Shelton has been at WBOS since 1995, when he was let go from Infinity classic rocker WZLX (100.7), where he had been for two years after a lengthy stint at WBCN (104.1). Shelton's brand of personality-driven morning radio was at odds with the "morning music station" image WBOS PD Jim Herron has been crafting at the station.
There's no word yet on a successor for Shelton; WBOS is planning to use celebrities to fill in for several weeks. There's also no word on Shelton's future plans following his last show Friday morning.
It took a while, but Greater Media's country station is once again legally WKLB-FM (99.5 Lowell-Boston). The call change was delayed when WKLB moved from 96.9 this summer, and 99.5 was forced to bury a quiet "WOAZ Lowell-Boston" each hour till now.
Out in central Massachusetts, there's a new addition to the shrinking roster of live, local AM radio. Ed Skutnik has regained control of Greenfield's WGAM after selling it and sister FM WRSI (95.3), and he's now programming WGAM (1520) with a live format featuring lesser-known oldies from the 50s, 60s, and 70s. Also up in Franklin County, Northfield's WNMH (91.5) is once again doing live student programming from Northfield-Mt. Hermon School weekdays after 2 PM. The "Radio One" CHR satellite service still fills the off hours.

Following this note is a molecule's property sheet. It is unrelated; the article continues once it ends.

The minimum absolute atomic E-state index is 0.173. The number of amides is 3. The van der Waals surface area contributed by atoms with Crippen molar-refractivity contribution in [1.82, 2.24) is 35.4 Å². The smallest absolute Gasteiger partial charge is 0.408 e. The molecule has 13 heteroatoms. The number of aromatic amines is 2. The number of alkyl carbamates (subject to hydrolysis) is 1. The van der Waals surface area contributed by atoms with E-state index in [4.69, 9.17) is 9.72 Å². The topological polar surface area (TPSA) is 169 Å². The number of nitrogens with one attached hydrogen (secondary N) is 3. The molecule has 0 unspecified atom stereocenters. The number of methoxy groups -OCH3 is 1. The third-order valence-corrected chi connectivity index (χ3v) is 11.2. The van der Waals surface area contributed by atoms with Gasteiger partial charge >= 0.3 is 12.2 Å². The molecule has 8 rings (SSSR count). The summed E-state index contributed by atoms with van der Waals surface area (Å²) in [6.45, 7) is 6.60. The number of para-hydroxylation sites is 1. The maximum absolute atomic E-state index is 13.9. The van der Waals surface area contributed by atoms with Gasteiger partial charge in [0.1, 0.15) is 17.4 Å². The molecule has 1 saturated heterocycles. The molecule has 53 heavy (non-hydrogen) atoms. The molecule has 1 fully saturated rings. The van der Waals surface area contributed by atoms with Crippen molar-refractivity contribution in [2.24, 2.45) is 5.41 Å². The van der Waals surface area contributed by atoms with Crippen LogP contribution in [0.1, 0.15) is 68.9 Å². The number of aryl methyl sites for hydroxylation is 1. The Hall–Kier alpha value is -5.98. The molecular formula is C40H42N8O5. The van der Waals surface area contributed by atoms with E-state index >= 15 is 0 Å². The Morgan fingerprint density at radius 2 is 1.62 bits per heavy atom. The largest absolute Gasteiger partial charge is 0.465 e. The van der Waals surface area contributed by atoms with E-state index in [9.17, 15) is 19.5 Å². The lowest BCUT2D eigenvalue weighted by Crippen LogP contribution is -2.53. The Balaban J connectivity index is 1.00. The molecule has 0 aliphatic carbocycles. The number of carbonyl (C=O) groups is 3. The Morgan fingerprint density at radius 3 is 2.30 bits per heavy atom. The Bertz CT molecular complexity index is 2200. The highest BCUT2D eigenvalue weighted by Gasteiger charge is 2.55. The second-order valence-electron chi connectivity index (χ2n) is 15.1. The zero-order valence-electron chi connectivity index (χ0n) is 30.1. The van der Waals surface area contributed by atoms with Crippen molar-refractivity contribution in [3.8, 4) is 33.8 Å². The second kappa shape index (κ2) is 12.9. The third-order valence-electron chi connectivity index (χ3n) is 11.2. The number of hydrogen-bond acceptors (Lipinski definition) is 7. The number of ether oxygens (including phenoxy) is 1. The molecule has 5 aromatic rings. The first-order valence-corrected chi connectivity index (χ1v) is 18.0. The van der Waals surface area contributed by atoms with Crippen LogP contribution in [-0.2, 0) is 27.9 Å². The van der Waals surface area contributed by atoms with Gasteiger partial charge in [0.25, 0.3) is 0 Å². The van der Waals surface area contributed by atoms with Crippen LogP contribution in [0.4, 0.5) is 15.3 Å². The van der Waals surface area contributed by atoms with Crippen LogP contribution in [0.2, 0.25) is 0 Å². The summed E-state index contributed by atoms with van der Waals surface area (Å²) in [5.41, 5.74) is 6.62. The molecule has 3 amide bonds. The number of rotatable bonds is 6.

Summer Arbitrons are beginning to roll in...starting with Boston, where WBZ (1030) built on its 12+ lead to check in with an 8.4, an unusual summertime gain for a news-talker. Trading spots are CHR WXKS-FM (107.9), now in second, and CHurban WJMN (94.5), now in third.
This week, Rines' grandson, Frederic Thompson, told staffers at WCSH-TV (Channel 6) and WLBZ-TV (Channel 2) that he's selling the stations to Gannett, giving the media giant its first Maine holdings. Elswehere in the region, Gannett owns newspapers in Connecticut, Vermont, and upstate New York, along with WGRZ-TV (Channel 2) in Buffalo. The company is not related to Maine-based Guy Gannett, which owns TV and newspaper properties across southern Maine.
The purchase price was not announced, and Thompson says no layoffs are planned. WCSH-TV has long been the top-rated news outlet in Portland, while WLBZ-TV is in second place behind WABI-TV (Channel 5) in Bangor.
Over at Portland country outlet WPOR (101.9/1490), John Bryant (known on-air as John Shannon) has been named program director; he replaces Tom Hennessey, who resigned this summer. Bryant had been production director at WPOR.
And in Harpswell, the local cable access channel says it's going LPTV. An article in the local daily paper says the channel will be available over-the-air within a few months; so far, NERW's seen no sign in the FCC database of any LPTV license in Harpswell. We'll keep you posted...